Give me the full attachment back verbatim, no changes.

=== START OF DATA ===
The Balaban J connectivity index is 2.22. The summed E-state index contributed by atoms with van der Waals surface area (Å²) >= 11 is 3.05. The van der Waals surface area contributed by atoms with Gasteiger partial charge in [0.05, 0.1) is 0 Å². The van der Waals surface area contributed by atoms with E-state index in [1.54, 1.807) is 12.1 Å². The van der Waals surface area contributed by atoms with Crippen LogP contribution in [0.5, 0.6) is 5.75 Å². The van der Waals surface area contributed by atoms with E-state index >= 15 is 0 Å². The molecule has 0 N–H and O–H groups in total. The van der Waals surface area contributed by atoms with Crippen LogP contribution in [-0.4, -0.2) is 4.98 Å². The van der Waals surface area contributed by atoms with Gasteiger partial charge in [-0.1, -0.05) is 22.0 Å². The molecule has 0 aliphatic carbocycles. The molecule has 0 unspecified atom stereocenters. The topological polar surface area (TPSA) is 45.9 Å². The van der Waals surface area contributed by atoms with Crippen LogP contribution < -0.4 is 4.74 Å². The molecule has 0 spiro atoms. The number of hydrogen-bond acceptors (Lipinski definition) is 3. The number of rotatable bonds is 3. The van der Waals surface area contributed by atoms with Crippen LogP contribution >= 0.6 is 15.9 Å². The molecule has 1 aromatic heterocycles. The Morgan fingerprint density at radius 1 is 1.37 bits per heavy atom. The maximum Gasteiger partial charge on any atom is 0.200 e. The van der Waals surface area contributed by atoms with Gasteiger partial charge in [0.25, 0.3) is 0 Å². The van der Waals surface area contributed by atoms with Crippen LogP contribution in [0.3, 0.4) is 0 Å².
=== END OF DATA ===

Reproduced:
The Balaban J connectivity index is 2.22. The summed E-state index contributed by atoms with van der Waals surface area (Å²) >= 11 is 3.05. The van der Waals surface area contributed by atoms with Gasteiger partial charge in [0.05, 0.1) is 0 Å². The van der Waals surface area contributed by atoms with E-state index in [1.54, 1.807) is 12.1 Å². The van der Waals surface area contributed by atoms with Crippen LogP contribution in [0.5, 0.6) is 5.75 Å². The van der Waals surface area contributed by atoms with E-state index >= 15 is 0 Å². The molecule has 0 N–H and O–H groups in total. The van der Waals surface area contributed by atoms with Crippen LogP contribution in [-0.4, -0.2) is 4.98 Å². The van der Waals surface area contributed by atoms with Gasteiger partial charge in [-0.1, -0.05) is 22.0 Å². The molecule has 0 aliphatic carbocycles. The molecule has 0 unspecified atom stereocenters. The topological polar surface area (TPSA) is 45.9 Å². The van der Waals surface area contributed by atoms with Crippen LogP contribution < -0.4 is 4.74 Å². The molecule has 0 spiro atoms. The number of hydrogen-bond acceptors (Lipinski definition) is 3. The number of rotatable bonds is 3. The van der Waals surface area contributed by atoms with Crippen LogP contribution >= 0.6 is 15.9 Å². The molecule has 1 aromatic heterocycles. The Morgan fingerprint density at radius 1 is 1.37 bits per heavy atom. The maximum Gasteiger partial charge on any atom is 0.200 e. The van der Waals surface area contributed by atoms with Gasteiger partial charge in [0.25, 0.3) is 0 Å². The van der Waals surface area contributed by atoms with Crippen LogP contribution in [0.3, 0.4) is 0 Å².